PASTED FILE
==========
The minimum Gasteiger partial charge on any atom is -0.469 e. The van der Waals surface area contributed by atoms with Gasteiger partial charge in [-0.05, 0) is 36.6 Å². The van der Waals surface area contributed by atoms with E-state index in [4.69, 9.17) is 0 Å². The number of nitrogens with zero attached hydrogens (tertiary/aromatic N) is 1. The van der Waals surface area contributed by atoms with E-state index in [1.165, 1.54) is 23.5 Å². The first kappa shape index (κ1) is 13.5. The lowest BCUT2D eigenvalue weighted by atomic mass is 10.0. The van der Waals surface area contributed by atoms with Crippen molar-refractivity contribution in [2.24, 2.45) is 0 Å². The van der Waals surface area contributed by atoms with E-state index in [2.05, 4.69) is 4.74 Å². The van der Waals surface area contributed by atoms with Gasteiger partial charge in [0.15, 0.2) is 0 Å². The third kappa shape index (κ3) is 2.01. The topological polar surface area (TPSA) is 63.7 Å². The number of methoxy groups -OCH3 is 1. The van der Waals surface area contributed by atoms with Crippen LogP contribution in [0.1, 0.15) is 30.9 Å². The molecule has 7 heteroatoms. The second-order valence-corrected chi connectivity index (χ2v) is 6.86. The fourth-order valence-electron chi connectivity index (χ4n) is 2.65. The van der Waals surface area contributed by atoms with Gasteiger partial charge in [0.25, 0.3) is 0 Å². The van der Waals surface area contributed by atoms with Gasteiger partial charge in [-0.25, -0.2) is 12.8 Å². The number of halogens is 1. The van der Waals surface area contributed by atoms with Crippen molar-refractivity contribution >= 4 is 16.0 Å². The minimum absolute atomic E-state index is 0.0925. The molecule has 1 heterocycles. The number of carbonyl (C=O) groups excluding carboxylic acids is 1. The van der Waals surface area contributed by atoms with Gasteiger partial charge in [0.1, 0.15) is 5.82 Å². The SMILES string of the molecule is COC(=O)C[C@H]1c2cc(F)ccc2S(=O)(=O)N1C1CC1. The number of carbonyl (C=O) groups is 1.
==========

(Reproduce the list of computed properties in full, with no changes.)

The minimum Gasteiger partial charge on any atom is -0.469 e. The van der Waals surface area contributed by atoms with Gasteiger partial charge in [-0.05, 0) is 36.6 Å². The van der Waals surface area contributed by atoms with E-state index in [4.69, 9.17) is 0 Å². The number of nitrogens with zero attached hydrogens (tertiary/aromatic N) is 1. The van der Waals surface area contributed by atoms with E-state index in [1.165, 1.54) is 23.5 Å². The first kappa shape index (κ1) is 13.5. The lowest BCUT2D eigenvalue weighted by atomic mass is 10.0. The van der Waals surface area contributed by atoms with Crippen molar-refractivity contribution in [2.24, 2.45) is 0 Å². The van der Waals surface area contributed by atoms with E-state index in [2.05, 4.69) is 4.74 Å². The van der Waals surface area contributed by atoms with Gasteiger partial charge in [0.15, 0.2) is 0 Å². The third kappa shape index (κ3) is 2.01. The topological polar surface area (TPSA) is 63.7 Å². The number of methoxy groups -OCH3 is 1. The van der Waals surface area contributed by atoms with Crippen LogP contribution in [0.1, 0.15) is 30.9 Å². The molecule has 7 heteroatoms. The second-order valence-corrected chi connectivity index (χ2v) is 6.86. The fourth-order valence-electron chi connectivity index (χ4n) is 2.65. The van der Waals surface area contributed by atoms with Gasteiger partial charge in [0.25, 0.3) is 0 Å². The van der Waals surface area contributed by atoms with Gasteiger partial charge in [-0.25, -0.2) is 12.8 Å². The number of halogens is 1. The van der Waals surface area contributed by atoms with Crippen molar-refractivity contribution >= 4 is 16.0 Å². The minimum absolute atomic E-state index is 0.0925. The molecule has 1 heterocycles. The number of carbonyl (C=O) groups excluding carboxylic acids is 1. The van der Waals surface area contributed by atoms with Gasteiger partial charge in [0.1, 0.15) is 5.82 Å². The SMILES string of the molecule is COC(=O)C[C@H]1c2cc(F)ccc2S(=O)(=O)N1C1CC1. The number of carbonyl (C=O) groups is 1.